It is also a good time to remind ourselves of the cost curve of a typical project. If a meaningless project was costly before the lockdown, it is significantly more costly now.
3) Obsess about the 2 things that matter. Start and end every day and week with a clear list of the two things that matter. As you make your way through the day, ensure this list stays updated.
Given the extraordinary circumstances in which we’re operating, on some days, this list might involve duties outside of work. All we can do is focus on what we control and do our best with what we have.
This is one of those ideas that is frustratingly simple to understand while being incredibly hard to do. Consistent execution on this idea always ends up being game changing – for us, the team, and the users of our products.
My biggest struggles: As I shared above, writing is my form of therapy and I’m writing this on the back of a week where many things felt like they were going sideways.
In this case, I didn’t do a good job defining the 2 things that matter consistently enough. When I did do it, I found myself unwilling to make clear trade-offs and/or communicate my priorities clearly – leading to at least one unsavory situation. And, to top it all, I did a really poor job setting boundaries over the previous weekend and week.
Ergo these 3 notes to self. I’m hoping to do better next week. And, I hope they help you in your journey too.
(Added note: Making it through the work week – especially the last day or two that seemed to stretch forever – was thanks to some amazing cross functional partners. Thank you for your patience and understanding.)
A life sidebar: As I’ve been processing the events of the last few weeks, I’ve found it helpful to remind myself that we’re facing multiple crises all at once – a pandemic, a financial crisis, and various others depending on where you live and what you are going through.
In my attempts to make sense of what is going on, I think there are 2 seemingly contradictory truths to internalize –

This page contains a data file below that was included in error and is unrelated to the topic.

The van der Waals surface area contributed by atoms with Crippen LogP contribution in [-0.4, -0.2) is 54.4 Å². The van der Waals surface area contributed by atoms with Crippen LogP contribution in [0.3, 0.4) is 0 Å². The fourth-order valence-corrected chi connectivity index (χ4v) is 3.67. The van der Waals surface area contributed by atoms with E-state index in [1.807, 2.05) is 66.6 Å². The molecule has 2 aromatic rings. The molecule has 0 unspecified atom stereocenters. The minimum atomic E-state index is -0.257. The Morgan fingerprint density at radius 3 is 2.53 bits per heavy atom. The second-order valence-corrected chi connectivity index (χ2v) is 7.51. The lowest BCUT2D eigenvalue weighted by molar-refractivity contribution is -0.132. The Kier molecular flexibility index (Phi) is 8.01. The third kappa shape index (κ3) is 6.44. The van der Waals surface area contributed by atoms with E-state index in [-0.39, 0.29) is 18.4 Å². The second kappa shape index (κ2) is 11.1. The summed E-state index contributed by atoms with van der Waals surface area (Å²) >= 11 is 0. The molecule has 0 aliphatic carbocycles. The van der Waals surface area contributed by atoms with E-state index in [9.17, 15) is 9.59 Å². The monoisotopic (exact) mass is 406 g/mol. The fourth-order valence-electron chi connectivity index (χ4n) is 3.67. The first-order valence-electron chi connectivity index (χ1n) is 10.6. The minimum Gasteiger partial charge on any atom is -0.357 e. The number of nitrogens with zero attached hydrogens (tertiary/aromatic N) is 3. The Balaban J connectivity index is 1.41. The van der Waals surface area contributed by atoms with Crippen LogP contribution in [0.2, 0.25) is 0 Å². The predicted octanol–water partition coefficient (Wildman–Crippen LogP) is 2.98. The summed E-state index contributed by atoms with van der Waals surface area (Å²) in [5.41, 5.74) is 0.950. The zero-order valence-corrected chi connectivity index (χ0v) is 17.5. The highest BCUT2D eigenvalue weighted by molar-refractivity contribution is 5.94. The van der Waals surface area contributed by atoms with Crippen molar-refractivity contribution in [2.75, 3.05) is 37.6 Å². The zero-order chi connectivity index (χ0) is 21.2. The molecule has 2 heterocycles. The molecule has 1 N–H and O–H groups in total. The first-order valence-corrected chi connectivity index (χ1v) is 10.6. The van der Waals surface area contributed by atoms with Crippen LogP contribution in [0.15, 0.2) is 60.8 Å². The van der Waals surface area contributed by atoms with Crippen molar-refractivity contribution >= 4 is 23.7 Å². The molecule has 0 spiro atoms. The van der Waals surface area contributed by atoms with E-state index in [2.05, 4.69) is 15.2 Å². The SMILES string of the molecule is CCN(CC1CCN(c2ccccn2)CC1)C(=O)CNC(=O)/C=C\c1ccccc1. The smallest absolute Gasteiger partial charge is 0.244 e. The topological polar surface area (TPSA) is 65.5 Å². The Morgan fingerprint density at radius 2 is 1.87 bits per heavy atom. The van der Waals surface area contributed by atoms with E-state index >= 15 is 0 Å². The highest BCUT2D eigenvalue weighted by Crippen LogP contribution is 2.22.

1. Everyone around us is hurting from this epidemic. They may be hurting in different ways and to different degrees – but, they’re hurting nevertheless. While it is tempting to compare our pain versus theirs – cut by age of kids, marital status, introversion/extraversion, etc., – the truth is that these are all just marginal differences in the big scheme of things.
2. The real chasm this epidemic exacerbates is that between the haves and the have nots. If we have a) savings in the bank to see us through the next 6 months and/or b) a steady paycheck (likely from a job that can be done remotely), we are firmly in the have category.
This isn’t to trivialize any pain we’re going through. Our problems – even if they are first world problems – are still problems and it is impossible to serve others if we don’t take care of ourselves. And, the only way to make progress is meet ourselves where are, create the space to patiently respond, learn to be kind to ourselves and others… while also continuing to maintain that combination of physical distance and social connection.
Once we do that, however, it is on us to ask the question – what can we do to help those whose needs are far greater than ours?
It is perfectly okay if we aren’t there yet. But, in the spirit of reminders, this is one for when we are ready.